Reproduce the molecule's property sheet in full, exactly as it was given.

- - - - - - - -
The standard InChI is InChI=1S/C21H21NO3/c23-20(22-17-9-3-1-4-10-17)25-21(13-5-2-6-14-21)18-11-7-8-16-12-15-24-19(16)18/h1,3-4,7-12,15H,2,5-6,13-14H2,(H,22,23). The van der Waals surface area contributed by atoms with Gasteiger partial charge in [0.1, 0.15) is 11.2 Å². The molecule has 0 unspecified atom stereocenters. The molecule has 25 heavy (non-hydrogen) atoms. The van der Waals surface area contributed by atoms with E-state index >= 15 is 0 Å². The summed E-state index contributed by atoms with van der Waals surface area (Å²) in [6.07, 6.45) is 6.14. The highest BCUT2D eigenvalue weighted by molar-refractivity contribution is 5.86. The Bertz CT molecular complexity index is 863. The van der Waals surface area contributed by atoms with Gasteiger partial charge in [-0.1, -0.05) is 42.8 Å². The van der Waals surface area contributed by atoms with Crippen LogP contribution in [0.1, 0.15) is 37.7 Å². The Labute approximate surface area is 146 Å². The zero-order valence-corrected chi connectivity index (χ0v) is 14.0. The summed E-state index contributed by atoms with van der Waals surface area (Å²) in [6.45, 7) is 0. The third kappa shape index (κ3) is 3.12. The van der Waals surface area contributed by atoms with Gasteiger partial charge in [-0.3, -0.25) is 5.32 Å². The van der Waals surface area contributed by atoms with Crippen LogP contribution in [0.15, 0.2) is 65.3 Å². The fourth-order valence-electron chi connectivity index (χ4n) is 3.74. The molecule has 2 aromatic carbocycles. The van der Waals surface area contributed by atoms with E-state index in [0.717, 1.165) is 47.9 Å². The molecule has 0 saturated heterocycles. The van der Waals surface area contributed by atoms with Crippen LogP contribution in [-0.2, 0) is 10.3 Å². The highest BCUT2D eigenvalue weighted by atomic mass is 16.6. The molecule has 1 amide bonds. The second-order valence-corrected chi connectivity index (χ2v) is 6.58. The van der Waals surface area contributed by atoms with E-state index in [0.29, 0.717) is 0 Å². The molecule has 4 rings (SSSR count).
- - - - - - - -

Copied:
The standard InChI is InChI=1S/C21H21NO3/c23-20(22-17-9-3-1-4-10-17)25-21(13-5-2-6-14-21)18-11-7-8-16-12-15-24-19(16)18/h1,3-4,7-12,15H,2,5-6,13-14H2,(H,22,23). The van der Waals surface area contributed by atoms with Gasteiger partial charge in [0.1, 0.15) is 11.2 Å². The molecule has 0 unspecified atom stereocenters. The molecule has 25 heavy (non-hydrogen) atoms. The van der Waals surface area contributed by atoms with E-state index >= 15 is 0 Å². The summed E-state index contributed by atoms with van der Waals surface area (Å²) in [6.07, 6.45) is 6.14. The highest BCUT2D eigenvalue weighted by molar-refractivity contribution is 5.86. The Bertz CT molecular complexity index is 863. The van der Waals surface area contributed by atoms with Gasteiger partial charge in [-0.1, -0.05) is 42.8 Å². The van der Waals surface area contributed by atoms with Crippen LogP contribution in [0.1, 0.15) is 37.7 Å². The Labute approximate surface area is 146 Å². The zero-order valence-corrected chi connectivity index (χ0v) is 14.0. The summed E-state index contributed by atoms with van der Waals surface area (Å²) in [6.45, 7) is 0. The third kappa shape index (κ3) is 3.12. The van der Waals surface area contributed by atoms with Gasteiger partial charge in [-0.3, -0.25) is 5.32 Å². The van der Waals surface area contributed by atoms with Crippen LogP contribution in [0.15, 0.2) is 65.3 Å². The fourth-order valence-electron chi connectivity index (χ4n) is 3.74. The molecule has 2 aromatic carbocycles. The van der Waals surface area contributed by atoms with E-state index in [0.717, 1.165) is 47.9 Å². The molecule has 0 saturated heterocycles. The van der Waals surface area contributed by atoms with Crippen LogP contribution in [-0.2, 0) is 10.3 Å². The highest BCUT2D eigenvalue weighted by atomic mass is 16.6. The molecule has 1 amide bonds. The second-order valence-corrected chi connectivity index (χ2v) is 6.58. The van der Waals surface area contributed by atoms with E-state index in [0.29, 0.717) is 0 Å². The molecule has 4 rings (SSSR count).